The walk leads to the Glasshouse (it is frankly not worth walking up past the Piet Oudolf borders at the moment as they are mostly a sad display of fallen stems and blackened seed heads) and into an extraordinary contrast. A wall of warmth hits you as you pass into the building, increasing as you walk round into the Tropical area. At this time of year the Glasshouse is full of a wonderful collection of butterflies. In shades of brilliant red and electric blue they flutter in between the plants, pausing photogenically at strategically placed feeding stations. They have beautiful names too: Giant Owl, Tree Nymph and King Swallowtail. The plants they fly between are also beautiful and a spectacular treat for those of us trapped in the depths of winter: huge agaves, colourful strelitzias, callistemons with their fluffy red bottle brushes, Plumbago indica and oranges and lemons. They combine to make a wonderful display, but it is not one I can get terribly enthused about. A single visit to the Glasshouse is lovely, but outside the views are constantly changing and reminding us that, even though it may still be cold and dark for much of the time, our gardens are waking up.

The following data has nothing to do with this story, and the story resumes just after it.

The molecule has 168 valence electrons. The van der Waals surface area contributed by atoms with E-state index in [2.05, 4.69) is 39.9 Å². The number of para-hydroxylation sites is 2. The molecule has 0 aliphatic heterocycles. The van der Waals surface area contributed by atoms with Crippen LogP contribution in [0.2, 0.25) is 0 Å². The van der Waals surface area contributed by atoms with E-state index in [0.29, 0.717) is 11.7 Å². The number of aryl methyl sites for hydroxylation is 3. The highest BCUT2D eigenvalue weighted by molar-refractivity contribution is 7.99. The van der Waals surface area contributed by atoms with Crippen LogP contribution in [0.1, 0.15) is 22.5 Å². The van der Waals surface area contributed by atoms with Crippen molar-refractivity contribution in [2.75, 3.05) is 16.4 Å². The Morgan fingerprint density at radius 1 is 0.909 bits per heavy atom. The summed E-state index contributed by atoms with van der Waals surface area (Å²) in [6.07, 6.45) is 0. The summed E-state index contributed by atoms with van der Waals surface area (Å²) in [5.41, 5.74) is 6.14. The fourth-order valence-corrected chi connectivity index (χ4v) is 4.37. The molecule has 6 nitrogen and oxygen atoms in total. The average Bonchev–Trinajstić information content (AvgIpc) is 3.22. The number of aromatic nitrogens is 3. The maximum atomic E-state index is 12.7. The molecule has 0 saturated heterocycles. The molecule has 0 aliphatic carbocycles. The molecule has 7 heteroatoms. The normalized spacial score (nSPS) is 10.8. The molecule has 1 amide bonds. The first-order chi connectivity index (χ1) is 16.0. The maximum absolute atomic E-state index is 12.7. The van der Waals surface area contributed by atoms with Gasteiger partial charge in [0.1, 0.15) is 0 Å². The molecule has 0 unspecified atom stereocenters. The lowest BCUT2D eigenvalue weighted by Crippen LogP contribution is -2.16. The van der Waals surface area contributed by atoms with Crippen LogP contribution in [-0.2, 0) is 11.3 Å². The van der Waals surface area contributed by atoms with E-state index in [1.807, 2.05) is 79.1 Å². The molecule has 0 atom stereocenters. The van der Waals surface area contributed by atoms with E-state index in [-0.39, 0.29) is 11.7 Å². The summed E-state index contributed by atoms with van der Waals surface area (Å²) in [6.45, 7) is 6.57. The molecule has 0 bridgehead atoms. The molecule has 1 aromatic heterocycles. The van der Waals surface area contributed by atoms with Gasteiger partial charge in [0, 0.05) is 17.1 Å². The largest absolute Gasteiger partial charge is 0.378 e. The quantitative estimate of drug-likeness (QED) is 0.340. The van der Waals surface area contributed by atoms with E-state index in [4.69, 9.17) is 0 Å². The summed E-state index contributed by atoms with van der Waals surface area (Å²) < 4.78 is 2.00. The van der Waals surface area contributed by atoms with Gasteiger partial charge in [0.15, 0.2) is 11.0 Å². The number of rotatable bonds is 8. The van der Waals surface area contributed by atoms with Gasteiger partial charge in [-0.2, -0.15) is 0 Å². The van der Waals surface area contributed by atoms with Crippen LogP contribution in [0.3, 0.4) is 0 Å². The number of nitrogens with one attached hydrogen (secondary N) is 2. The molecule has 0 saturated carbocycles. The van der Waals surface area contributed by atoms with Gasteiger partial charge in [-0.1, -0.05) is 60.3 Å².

Soon the daffodils will be in flower, the blossom will be out and, when the tulips arrive, Wisley will be a riot of colour. Many of the winter displays will either fade or be cut back to prepare for next year but, for the moment, for me at least, it is the dogwoods, willows and brambles that steal the show.

Jane

 

A Show at Wisley, with Dahlias

This September’s RHS Wisley Flower Show was spectacular in itself, with numerous Chelsea Gold Medal Winners amongst the trade stands and the most wonderful arrays of plants in peak condition.

The only downside was the traffic overflow, which meant one took 20 minutes driving far slower than a man could walk to reach any car park and this then necessitated quite a trek to get to the Show itself.

It was still very worthwhile; despite the crowding nearly everyone seemed happy. Flowers of that standard just seem to do the trick.